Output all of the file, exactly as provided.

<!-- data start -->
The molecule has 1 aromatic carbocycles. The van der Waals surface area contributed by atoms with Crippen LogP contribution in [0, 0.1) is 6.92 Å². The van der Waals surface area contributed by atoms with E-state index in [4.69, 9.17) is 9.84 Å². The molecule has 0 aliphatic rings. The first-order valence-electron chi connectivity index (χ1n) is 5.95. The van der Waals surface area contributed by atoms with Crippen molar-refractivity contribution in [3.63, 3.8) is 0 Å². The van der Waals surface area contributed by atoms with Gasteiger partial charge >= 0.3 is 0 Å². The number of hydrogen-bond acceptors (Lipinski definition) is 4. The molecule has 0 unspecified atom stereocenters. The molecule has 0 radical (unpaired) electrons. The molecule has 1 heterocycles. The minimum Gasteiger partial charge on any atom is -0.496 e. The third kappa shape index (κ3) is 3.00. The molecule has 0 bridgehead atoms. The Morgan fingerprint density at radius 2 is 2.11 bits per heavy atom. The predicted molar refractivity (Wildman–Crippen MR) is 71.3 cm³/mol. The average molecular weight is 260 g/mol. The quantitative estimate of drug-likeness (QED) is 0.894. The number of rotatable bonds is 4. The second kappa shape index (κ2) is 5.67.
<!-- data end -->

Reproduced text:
The molecule has 1 aromatic carbocycles. The van der Waals surface area contributed by atoms with Crippen LogP contribution in [0, 0.1) is 6.92 Å². The van der Waals surface area contributed by atoms with E-state index in [4.69, 9.17) is 9.84 Å². The molecule has 0 aliphatic rings. The first-order valence-electron chi connectivity index (χ1n) is 5.95. The van der Waals surface area contributed by atoms with Crippen molar-refractivity contribution in [3.63, 3.8) is 0 Å². The van der Waals surface area contributed by atoms with Gasteiger partial charge >= 0.3 is 0 Å². The number of hydrogen-bond acceptors (Lipinski definition) is 4. The molecule has 0 unspecified atom stereocenters. The molecule has 0 radical (unpaired) electrons. The molecule has 1 heterocycles. The minimum Gasteiger partial charge on any atom is -0.496 e. The third kappa shape index (κ3) is 3.00. The molecule has 0 bridgehead atoms. The Morgan fingerprint density at radius 2 is 2.11 bits per heavy atom. The predicted molar refractivity (Wildman–Crippen MR) is 71.3 cm³/mol. The average molecular weight is 260 g/mol. The quantitative estimate of drug-likeness (QED) is 0.894. The number of rotatable bonds is 4. The second kappa shape index (κ2) is 5.67.